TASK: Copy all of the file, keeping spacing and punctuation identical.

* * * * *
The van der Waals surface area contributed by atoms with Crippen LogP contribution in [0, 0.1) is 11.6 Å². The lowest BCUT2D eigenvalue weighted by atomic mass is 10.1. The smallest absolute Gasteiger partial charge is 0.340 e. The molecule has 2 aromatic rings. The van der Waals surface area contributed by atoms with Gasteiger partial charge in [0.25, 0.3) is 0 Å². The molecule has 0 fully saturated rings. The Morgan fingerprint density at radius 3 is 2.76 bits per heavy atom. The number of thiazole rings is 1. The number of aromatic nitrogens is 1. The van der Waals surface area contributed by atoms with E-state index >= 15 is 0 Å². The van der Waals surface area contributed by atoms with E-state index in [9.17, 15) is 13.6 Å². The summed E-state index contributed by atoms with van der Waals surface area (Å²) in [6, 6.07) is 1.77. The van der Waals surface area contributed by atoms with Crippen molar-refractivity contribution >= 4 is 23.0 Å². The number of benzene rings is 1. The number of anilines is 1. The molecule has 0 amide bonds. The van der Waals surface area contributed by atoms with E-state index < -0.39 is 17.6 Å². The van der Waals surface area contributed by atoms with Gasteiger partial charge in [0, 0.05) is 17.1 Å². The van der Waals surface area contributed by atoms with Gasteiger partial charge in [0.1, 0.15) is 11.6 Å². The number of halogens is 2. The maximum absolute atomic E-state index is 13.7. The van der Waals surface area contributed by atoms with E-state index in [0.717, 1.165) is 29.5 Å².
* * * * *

The van der Waals surface area contributed by atoms with Crippen LogP contribution in [0, 0.1) is 11.6 Å². The lowest BCUT2D eigenvalue weighted by atomic mass is 10.1. The smallest absolute Gasteiger partial charge is 0.340 e. The molecule has 2 aromatic rings. The van der Waals surface area contributed by atoms with Gasteiger partial charge in [0.25, 0.3) is 0 Å². The molecule has 0 fully saturated rings. The Morgan fingerprint density at radius 3 is 2.76 bits per heavy atom. The number of thiazole rings is 1. The number of aromatic nitrogens is 1. The van der Waals surface area contributed by atoms with E-state index >= 15 is 0 Å². The van der Waals surface area contributed by atoms with E-state index in [9.17, 15) is 13.6 Å². The summed E-state index contributed by atoms with van der Waals surface area (Å²) in [6, 6.07) is 1.77. The van der Waals surface area contributed by atoms with Crippen molar-refractivity contribution >= 4 is 23.0 Å². The number of benzene rings is 1. The number of anilines is 1. The molecule has 0 amide bonds. The van der Waals surface area contributed by atoms with E-state index < -0.39 is 17.6 Å². The van der Waals surface area contributed by atoms with Gasteiger partial charge in [0, 0.05) is 17.1 Å². The van der Waals surface area contributed by atoms with Gasteiger partial charge in [0.1, 0.15) is 11.6 Å². The number of halogens is 2. The maximum absolute atomic E-state index is 13.7. The van der Waals surface area contributed by atoms with E-state index in [0.717, 1.165) is 29.5 Å².